• Join over 1.2 million students every month
  • Accelerate your learning by 29%
  • Unlimited access from just £6.99 per month

Determining the relationship between sample size and margin of error

Extracts from this document...


Determining the Relationship between Sample Size and Margin of Error 10 November 2008 PURPOSE To determine the effect of sample size on the amount of error in a population estimate obtained by capture, mark and recapture techniques. HYPOTHESIS When comparing two different samples from the same population, the null hypothesis is used. The null hypothesis expects that there is no difference between samples of different sizes. DATA PROCESSING AND COLLECTION The estimated population size was calculated using the Lincoln Index: For all rounds (in all trials) the number of individuals initially caught and markers was 20. In each round, the number of individuals recaptured as well as recaptured and marked differed. Sample population estimate calculation (for trial 1, round 1): Sample 1 (individuals initially caught) = 20 Sample 2 (individuals recaptured) = 10 Individuals recaptured and marked = 1 The actual population size was obtained by counting all members of the population in the sample area. The margin of error between the estimated population size and the actually population was determined by using the formula for percentage error: Sample percentage error calculation (for trial 1, round 1): These calculations have been used to produce Table 1. ...read more.


The curves of best fit for all four trials have a similar shape; initially the percentage error is high, but as sample size increases the error decreases. However, the data for each trial does not clearly follow the curve of best fit, which raises doubt on the accuracy of the trend suggested by the curve of best fit. Though to determine a curve that is more representative of a general trend, an average percentage error in population estimate for each sample size (for all four trials) must be taken. Sample calculation for average percentage error in population estimate for sample size of 10: Table 2: Average percentage error in population estimate (all four trials): Recapture Sample Size 10 15 20 25 30 Average percentage error in population estimate (%) 33.3 16.6 27.8 18.8 6.3 The averaged values in table 2 take into account all three trials and now can be graphed as a single set of points on a scatter plot. Figure 2: Average relationship between sample size and percentage error in population estimate The curve of best fit for the average data is similar in shape to the curves in figure 1. ...read more.


Other inaccuracies could have occurred because the sample sizes were relatively small. The first sample of 20 individuals in the initial capture (constant for all rounds in the experiment) could have been greater and for the second sample (the recapture sample which varied in each round), a greater number of sample sizes should have been considered to determine how far the trend continues. Lastly, since this experiment was carried out using beans in a container, the shape of the container prevented that sampling from being truly random. The beans on the bottom of the container were covered by many other beans and were rarely chosen in the sampling. To correct this, all the beans could have been laid out on a flat surface, where they would randomly be selected. Although natural human error would still exist, this method would be more representative of a sampling in a terrestrial ecosystem. Therefore, to improve this experiment more trials should be considered, a greater number of samples should be taken and the selection of individuals should take on a flat surface where each individual has an equal chance of being selected. 1 "Sample Size Calculator." 2004. Raosoft. 1 Nov 2008 <http://www.ezsurvey.com/samplesize.html>. ?? ?? ?? ?? 2 ...read more.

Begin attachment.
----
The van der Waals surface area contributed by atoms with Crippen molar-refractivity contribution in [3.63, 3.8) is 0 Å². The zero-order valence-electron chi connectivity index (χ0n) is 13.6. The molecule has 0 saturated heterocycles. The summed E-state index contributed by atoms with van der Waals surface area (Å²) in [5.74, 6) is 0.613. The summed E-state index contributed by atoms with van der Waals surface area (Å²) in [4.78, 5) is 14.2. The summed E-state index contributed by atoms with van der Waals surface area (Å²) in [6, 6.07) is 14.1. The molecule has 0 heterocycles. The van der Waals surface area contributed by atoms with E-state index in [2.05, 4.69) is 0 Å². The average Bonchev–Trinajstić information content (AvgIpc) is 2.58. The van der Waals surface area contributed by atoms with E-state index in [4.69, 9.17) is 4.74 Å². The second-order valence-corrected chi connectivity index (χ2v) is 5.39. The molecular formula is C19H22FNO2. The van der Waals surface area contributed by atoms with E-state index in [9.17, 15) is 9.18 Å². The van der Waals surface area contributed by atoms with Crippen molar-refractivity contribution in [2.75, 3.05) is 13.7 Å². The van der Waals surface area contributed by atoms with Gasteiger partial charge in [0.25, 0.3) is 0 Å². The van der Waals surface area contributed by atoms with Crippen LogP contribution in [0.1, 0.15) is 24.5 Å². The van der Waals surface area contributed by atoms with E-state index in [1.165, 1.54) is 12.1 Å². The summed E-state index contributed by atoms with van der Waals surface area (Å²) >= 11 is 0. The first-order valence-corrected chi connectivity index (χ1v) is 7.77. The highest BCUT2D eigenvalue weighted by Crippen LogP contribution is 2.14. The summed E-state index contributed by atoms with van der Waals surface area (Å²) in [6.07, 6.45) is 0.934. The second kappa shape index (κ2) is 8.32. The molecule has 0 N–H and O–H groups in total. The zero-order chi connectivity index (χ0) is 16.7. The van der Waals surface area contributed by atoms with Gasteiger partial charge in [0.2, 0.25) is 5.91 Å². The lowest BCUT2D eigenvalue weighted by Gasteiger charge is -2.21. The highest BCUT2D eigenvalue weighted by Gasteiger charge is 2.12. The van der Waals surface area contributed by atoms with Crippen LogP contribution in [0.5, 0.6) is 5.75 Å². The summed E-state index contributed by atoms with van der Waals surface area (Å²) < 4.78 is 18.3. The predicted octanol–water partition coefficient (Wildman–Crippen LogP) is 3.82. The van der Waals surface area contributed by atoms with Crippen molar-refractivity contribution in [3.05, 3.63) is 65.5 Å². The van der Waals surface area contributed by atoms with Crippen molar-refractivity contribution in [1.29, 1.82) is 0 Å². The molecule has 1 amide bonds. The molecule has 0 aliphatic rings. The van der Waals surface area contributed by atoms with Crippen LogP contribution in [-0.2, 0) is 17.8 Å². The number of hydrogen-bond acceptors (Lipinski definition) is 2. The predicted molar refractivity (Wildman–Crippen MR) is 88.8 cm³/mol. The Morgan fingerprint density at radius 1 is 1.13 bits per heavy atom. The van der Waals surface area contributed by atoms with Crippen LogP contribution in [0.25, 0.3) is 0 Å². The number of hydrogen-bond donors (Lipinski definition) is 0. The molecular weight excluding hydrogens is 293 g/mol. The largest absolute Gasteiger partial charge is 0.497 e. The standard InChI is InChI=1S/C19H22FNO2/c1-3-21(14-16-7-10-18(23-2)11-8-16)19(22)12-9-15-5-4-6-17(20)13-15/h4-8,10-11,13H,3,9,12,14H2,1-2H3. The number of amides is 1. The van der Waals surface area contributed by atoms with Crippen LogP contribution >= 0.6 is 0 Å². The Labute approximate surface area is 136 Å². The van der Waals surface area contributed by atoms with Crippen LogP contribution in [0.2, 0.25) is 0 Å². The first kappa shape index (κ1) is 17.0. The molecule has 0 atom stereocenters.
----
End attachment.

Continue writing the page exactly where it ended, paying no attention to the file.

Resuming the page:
The above preview is unformatted text

This student written piece of work is one of many that can be found in our International Baccalaureate Biology section.

Found what you're looking for?

  • Start learning 29% faster today
  • 150,000+ documents available
  • Just £6.99 a month

Not the one? Search for your essay title...
  • Join over 1.2 million students every month
  • Accelerate your learning by 29%
  • Unlimited access from just £6.99 per month

See related essaysSee related essays

Related International Baccalaureate Biology essays

  1. Yeast Population

    So, in this experiment the temperature used was simply room temperature. Type of Beaker: To let the yeast population grow within the given time, we used the same type of beaker. This was to decrease the amount of inaccuracy. Even if there was an error in the beaker, it will

  2. A Local Ecosystem, Patterns in Nature,Life on Earth,The Australian Biota ...

    One species, the parasite is benefited by the relationship while the other, the host is disadvantaged. An example of this includes the tapeworm living inside a mammal. The tapeworm is protected and is supplied with food, while the mammalian host suffers from a loss of nutrients.

  1. Adaptation and Natural selection

    Clean the snails by water once or twice 7) Let the snails dry 8) Put them on the paper 9) Take a picture of the snails on both shores Data processing: In this table shows the statistics, total number, average and standard deviation of both shores �lftanes and K�pavogur.

  2. Calibration curve

    In the same way this process must be continued until the last test tube ( I.E. test tube labelled '10') no distilled water is added. Therefore the total amount of liquid in each test tube is 10ml so far. 5.

  • Over 160,000 pieces
    of student written work
  • Annotated by
    experienced teachers
  • Ideas and feedback to
    improve your own work